II. James Monroe’s Account of a Conversation with Thomas Jefferson
[30 Nov. 1809]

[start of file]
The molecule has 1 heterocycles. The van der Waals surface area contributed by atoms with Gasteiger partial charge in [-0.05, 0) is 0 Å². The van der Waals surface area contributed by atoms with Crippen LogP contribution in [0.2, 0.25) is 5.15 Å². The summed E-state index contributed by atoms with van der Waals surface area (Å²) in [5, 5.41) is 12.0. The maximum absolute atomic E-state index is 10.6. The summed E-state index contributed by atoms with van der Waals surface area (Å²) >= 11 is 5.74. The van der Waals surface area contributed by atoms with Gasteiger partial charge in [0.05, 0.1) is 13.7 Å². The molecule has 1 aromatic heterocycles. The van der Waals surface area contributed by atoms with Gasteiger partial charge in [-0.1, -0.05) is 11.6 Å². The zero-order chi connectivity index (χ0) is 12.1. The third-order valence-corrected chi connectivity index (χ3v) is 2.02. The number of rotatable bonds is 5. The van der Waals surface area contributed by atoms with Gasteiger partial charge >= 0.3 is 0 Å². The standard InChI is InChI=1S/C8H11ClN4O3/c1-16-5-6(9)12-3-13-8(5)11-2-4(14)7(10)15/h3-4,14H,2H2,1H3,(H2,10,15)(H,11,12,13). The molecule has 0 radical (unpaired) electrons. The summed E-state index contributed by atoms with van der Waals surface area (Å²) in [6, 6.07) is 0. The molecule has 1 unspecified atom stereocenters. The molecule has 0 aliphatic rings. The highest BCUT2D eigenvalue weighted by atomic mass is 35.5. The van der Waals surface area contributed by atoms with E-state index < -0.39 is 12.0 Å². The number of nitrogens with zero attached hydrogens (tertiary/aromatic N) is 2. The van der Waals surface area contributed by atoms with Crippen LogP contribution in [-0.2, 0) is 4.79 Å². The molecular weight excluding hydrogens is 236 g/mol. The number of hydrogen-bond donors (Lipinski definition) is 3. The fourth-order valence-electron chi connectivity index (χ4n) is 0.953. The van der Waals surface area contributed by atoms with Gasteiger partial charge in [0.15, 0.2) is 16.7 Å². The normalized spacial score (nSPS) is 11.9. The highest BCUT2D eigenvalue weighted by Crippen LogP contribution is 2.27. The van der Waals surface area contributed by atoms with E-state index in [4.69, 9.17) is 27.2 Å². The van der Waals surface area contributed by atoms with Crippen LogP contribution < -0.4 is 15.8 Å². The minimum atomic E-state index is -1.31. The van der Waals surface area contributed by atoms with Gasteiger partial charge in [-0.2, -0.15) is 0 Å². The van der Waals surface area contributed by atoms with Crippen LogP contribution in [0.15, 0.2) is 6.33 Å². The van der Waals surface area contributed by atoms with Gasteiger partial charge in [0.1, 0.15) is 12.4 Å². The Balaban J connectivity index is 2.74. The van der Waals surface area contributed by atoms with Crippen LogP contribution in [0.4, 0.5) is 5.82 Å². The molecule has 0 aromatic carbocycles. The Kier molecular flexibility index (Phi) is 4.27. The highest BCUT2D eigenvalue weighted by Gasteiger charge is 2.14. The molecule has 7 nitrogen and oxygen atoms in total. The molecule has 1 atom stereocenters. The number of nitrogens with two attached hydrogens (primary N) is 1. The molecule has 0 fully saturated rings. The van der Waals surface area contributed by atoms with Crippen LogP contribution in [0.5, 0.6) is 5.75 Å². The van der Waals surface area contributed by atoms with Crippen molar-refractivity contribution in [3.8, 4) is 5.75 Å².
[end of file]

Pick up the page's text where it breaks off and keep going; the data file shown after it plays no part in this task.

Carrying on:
I do not know what particular fact or circumstance can have given rise to the apprehension lately intimated to you by our friend, which you have been so good as to notice in yours. I will state, what has occurr’d, between the respectable character alluded to, & me, since you were here, to enable you to judge how far there is just foundation for it. The day before I had intended to set out for Loudoun the 30. of Novr, he called on me, and after some conversation of a general nature, he observed how much the death of Merewr Lewis was to be regretted, by the loss the publick had sustained in so deserving an officer.I reciprocated with earnestness the sentiment.He then reminded me of a proposition he had formerly made to me of accepting one of the govtsin Louisiana, and added that while the climate might be a good objection to New Orleans, it did not apply to the upper govt which had become vacant by the late lamentable event. That the republicans in general wished to see me employed, and that if I could only make a beginning, I might calculate on remaining in the publick service through life, on honorable conditions. As I had not expected such a proposal, I was somewhat surprised at it, and rather embarrassed how to answer it. The answer given by the King of Prussia to Count Saxe, when he offer’d him the Island of Barbadoes, occurr’d to me, that he must find another Sancho for his Baritaria, but I did not avail myself of it. Respect for my old friend prevented it. I gave him however distinctly to understand, that altho’ I shod not be backward to serve my country when a suitable occasion required it, it should not be in that line. I distinguished between a ministerial office and an appointment which might be conferr’d by the suffrage of the people, and observed that altho’ I might not decline any of the latter kind, some consideration was due to the stations which I had already held, to the opinions and expectations of my friends, and to the interest and comfort of my family in accepting any of the former. He repeated his desire to see me employed, but knew of no station except that alluded to, which the govt could offer me in the civil line, and did not know that a military one would be acceptable to me. I replied that Mr Madison had had it in his power, when he came into office, to avail himself and the publick of my services, had it been an object, and that in doing it he would have displayed some magnanimity; that there was but one proposition which he could have made me, or I have accepted, which was to have invited me into the Cabinet in the place he had lately held: that in respect to the military line I was not desirous of obtaining an office in it, intimating that I should be willing to serve in that line, only, in the case of an emergency.As much had been said in the newspapers about that time, of the removal of Genl Wilkinson, I inferr’d that he alluded to that idea, in what he said of a military station, and I dropped something founded on it, tending to disclaim a wish to take the command, especially in time of peace, merely as an office. My reply was intended simply to meet the idea which I thought he had suggested not to lead to any conversation on that point in any other sense. I found however; by the sensation which it evidently produced, that I had misconceived him, and if any military station was offer’d me it would be one of an inferior kind something like the govt in the neighborhood of the Rocky mountain. To that kind of project I gave a very explicit answer. I added however, what I had suggested before, that he must not infer that I was unwilling to serve my country unless I did it in a certain grade: that with my fellow citizens I should make no such condition, but would accept the office of magistrate upon the county bench, if desired by them. In speaking of the injury which I had sustained in my private affrs, by my long absence, & in alluding to ministerial offices, I remarked generally, that I was not solicitous of any, but desirous of remaining at home, to put my affairs in a good train. This is the substance of what passed in this interview. Nothing irritating occurr’d in it. The conversation tho’ of a decisive character, was quite a friendly one, and we parted as such.1